Grand Duchess Xenia Romanov of Russia Signed Easter Card to Granddaughter
Fine signed Easter postcard dated simply as "22 April, Carnoles", written in Russian from Grand Duchess Xenia Alexandrovna of Russia (1875 – 1960), to her granddaughter from the marriage of Prince Andrew to Elisabetta Ruffo-Sasso, Elizabeth Friderici (Betty):
"Christ is Risen!
i send my best wishes to you, Dear Betty on the occasion of the Holy Festival of Christ's Resurrection. I embrace you three times and thank you for yur letter and good wishes. I am so glad for the children that Mama and Andriusha are coming. Your holidays were all spoil by concern over poor Na. It is so sad! Sorry for you that you are again out of work but I hope that it will not be for long! It has been cold with us as well - it was winderful there. Aunt Titi sends you a kiss.
Grand Duchess Xenia Alexandrovna of Russia was the elder daughter of Emperor Alexander III of Russia and Empress Maria Feodorovna of Russia (née Princess Dagmar of Denmark) and the sister of Emperor Nicholas II. She married her second cousin Grand Duke Alexander Mikhailovich of Russia, with whom she had seven children. During her brother's reign she recorded in her diary and letters increasing concern about his rule. In 1917 Xenia arrived at the family estate in the Crimea, Ai-Todor where she joined her husband and children as well as her mother and sister Olga on 28 March 1917.
In 1918, while in Crimea, Xenia learnt that her brother Nicholas II, his wife and his children had been murdered by the Bolsheviks. Her last surviving brother, Michael, was also shot to death in 1918 outside of Perm.
While the Red Army was coming closer toward Crimea, Xenia and her mother Dowager Empress Maria escaped from Russia on 11 April 1919 with the help of Queen Alexandra of the United Kingdom (née Princess Alexandra of Denmark), Dowager Empress Maria’s sister. King George V of the United Kingdom sent the British warship HMS Marlborough which brought them and other Romanovs from the Crimea over the Black Sea to Malta and then to England. Xenia and her mother were later joined by Xenia's sister Olga. Xenia remained in Great Britain, while Dowager Empress Maria, after a stay in England, went with Olga to Denmark.
On 17 May 1920, Xenia had been granted Letters of Administration as eldest sister and heir to her brother Nicholas's estate in England worth five hundred British pounds sterling. Her husband Sandro was living at this time in Paris. By 1925, Xenia's financial situation had become desperate. King George V, who was her first cousin, allowed her to settle in Frogmore Cottage, a grace and favour house, in Windsor Great Park for which she was grateful to her cousin. Later she had to deal with the fraudulent claims of Anna Anderson to be her niece, the murdered Grand Duchess Anastasia Nikolaevna of Russia. Her sister Olga had pointed out if there had been any Romanov monies left, the Dowager Empress would not be receiving a pension from the British King. In July 1928, ten years after the death of Nicholas and Alexandra, his family were now legally presumed dead. Xenia and her family had hoped to take possession of the Langinkoski estate in Kotka, Finland, but this however came to nothing.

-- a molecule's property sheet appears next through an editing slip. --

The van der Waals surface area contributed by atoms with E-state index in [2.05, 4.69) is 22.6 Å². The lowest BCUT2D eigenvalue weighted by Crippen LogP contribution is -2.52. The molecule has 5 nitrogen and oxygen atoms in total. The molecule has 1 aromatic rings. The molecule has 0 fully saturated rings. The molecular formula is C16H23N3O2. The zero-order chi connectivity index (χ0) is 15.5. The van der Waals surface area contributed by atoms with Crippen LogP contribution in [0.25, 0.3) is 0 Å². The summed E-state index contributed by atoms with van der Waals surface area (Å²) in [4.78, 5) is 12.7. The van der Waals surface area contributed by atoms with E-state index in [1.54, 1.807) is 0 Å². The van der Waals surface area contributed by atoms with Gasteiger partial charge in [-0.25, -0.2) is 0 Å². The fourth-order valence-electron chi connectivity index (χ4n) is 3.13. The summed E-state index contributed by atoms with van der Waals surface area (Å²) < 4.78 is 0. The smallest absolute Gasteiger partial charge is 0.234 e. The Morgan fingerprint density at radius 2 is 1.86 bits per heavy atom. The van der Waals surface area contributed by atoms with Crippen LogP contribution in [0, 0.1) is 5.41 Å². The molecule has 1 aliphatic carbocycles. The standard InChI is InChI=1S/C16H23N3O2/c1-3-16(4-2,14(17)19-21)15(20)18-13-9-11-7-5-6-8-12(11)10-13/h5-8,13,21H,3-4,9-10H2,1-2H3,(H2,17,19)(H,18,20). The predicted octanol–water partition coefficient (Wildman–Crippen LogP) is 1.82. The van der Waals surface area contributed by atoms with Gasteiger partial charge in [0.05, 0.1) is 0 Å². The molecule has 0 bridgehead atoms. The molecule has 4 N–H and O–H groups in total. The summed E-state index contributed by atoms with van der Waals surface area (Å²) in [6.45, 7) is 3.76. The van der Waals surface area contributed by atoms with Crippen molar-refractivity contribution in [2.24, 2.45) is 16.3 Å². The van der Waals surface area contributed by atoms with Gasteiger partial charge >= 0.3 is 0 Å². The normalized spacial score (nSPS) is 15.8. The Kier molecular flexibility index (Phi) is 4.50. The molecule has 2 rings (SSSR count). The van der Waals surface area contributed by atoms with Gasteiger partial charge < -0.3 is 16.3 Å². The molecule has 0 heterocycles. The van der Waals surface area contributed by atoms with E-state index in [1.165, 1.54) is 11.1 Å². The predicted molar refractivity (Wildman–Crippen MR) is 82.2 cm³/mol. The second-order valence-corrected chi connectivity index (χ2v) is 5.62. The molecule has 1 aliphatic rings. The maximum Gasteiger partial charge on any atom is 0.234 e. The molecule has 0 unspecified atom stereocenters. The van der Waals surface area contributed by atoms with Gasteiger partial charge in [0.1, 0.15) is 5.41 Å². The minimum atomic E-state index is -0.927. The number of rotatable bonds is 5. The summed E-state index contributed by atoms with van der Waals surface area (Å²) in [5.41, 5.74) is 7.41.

Xenia visited her mother, the Dowager Empress, in Denmark as often as she could. Her mother was living in the Hvidøre Villa that she and her sister Alexandra had bought on the Danish coast north of Copenhagen. In 1928, Xenia's mother fell seriously ill and died on 13 October. After the death of her mother, the sale of the Hvidøre estate and the jewels of the Dowager Empress brought in some income. No sooner had the Dowager Empress died, Xenia received a letter from Gleb Botkin, son of her late brother's doctor, claiming that she was trying to steal from her niece, Anastasia. Her husband declared in a letter to her his disdain for the "vileness" of Botkin.
On 26 February 1933, Xenia's husband Sandro died. Xenia and her sons were present at his funeral on 1 March, in Roquebrune-Cap-Martin in the south of France. By March 1937, Xenia had moved from Frogmore Cottage in Windsor Great Park to Wilderness House in the grounds of Hampton Court Palace, where she continued to live until she died on 20 April 1960. Despite reduced circumstances during her lifetime, Xenia left a small estate to her remaining relatives.
Size: 16 x 7 cm approx